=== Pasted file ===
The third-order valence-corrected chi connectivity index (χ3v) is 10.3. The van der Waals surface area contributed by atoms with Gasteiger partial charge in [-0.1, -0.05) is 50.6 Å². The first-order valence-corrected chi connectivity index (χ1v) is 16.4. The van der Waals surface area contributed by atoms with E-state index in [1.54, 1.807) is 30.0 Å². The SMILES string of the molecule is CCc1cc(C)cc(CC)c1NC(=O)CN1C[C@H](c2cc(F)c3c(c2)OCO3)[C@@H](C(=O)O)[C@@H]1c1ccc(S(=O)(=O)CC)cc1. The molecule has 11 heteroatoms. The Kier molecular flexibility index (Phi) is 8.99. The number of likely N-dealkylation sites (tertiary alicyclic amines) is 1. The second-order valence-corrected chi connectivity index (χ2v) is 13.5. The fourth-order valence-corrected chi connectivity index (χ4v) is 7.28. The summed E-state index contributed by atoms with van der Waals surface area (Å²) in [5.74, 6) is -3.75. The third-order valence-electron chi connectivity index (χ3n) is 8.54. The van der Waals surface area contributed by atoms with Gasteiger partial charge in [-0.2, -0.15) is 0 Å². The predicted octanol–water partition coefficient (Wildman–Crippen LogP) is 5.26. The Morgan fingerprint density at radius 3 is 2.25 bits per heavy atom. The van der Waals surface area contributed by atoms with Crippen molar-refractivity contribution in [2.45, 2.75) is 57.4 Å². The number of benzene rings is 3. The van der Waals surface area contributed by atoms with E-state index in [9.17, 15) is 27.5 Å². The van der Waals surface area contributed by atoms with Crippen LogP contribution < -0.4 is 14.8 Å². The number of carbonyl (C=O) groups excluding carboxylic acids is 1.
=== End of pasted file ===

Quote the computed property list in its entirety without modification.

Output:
The third-order valence-corrected chi connectivity index (χ3v) is 10.3. The van der Waals surface area contributed by atoms with Gasteiger partial charge in [-0.1, -0.05) is 50.6 Å². The first-order valence-corrected chi connectivity index (χ1v) is 16.4. The van der Waals surface area contributed by atoms with E-state index in [1.54, 1.807) is 30.0 Å². The SMILES string of the molecule is CCc1cc(C)cc(CC)c1NC(=O)CN1C[C@H](c2cc(F)c3c(c2)OCO3)[C@@H](C(=O)O)[C@@H]1c1ccc(S(=O)(=O)CC)cc1. The molecule has 11 heteroatoms. The Kier molecular flexibility index (Phi) is 8.99. The number of likely N-dealkylation sites (tertiary alicyclic amines) is 1. The second-order valence-corrected chi connectivity index (χ2v) is 13.5. The fourth-order valence-corrected chi connectivity index (χ4v) is 7.28. The summed E-state index contributed by atoms with van der Waals surface area (Å²) in [5.74, 6) is -3.75. The third-order valence-electron chi connectivity index (χ3n) is 8.54. The van der Waals surface area contributed by atoms with Gasteiger partial charge in [-0.2, -0.15) is 0 Å². The predicted octanol–water partition coefficient (Wildman–Crippen LogP) is 5.26. The Morgan fingerprint density at radius 3 is 2.25 bits per heavy atom. The van der Waals surface area contributed by atoms with Crippen molar-refractivity contribution in [2.45, 2.75) is 57.4 Å². The number of benzene rings is 3. The van der Waals surface area contributed by atoms with E-state index in [9.17, 15) is 27.5 Å². The van der Waals surface area contributed by atoms with Crippen LogP contribution < -0.4 is 14.8 Å². The number of carbonyl (C=O) groups excluding carboxylic acids is 1.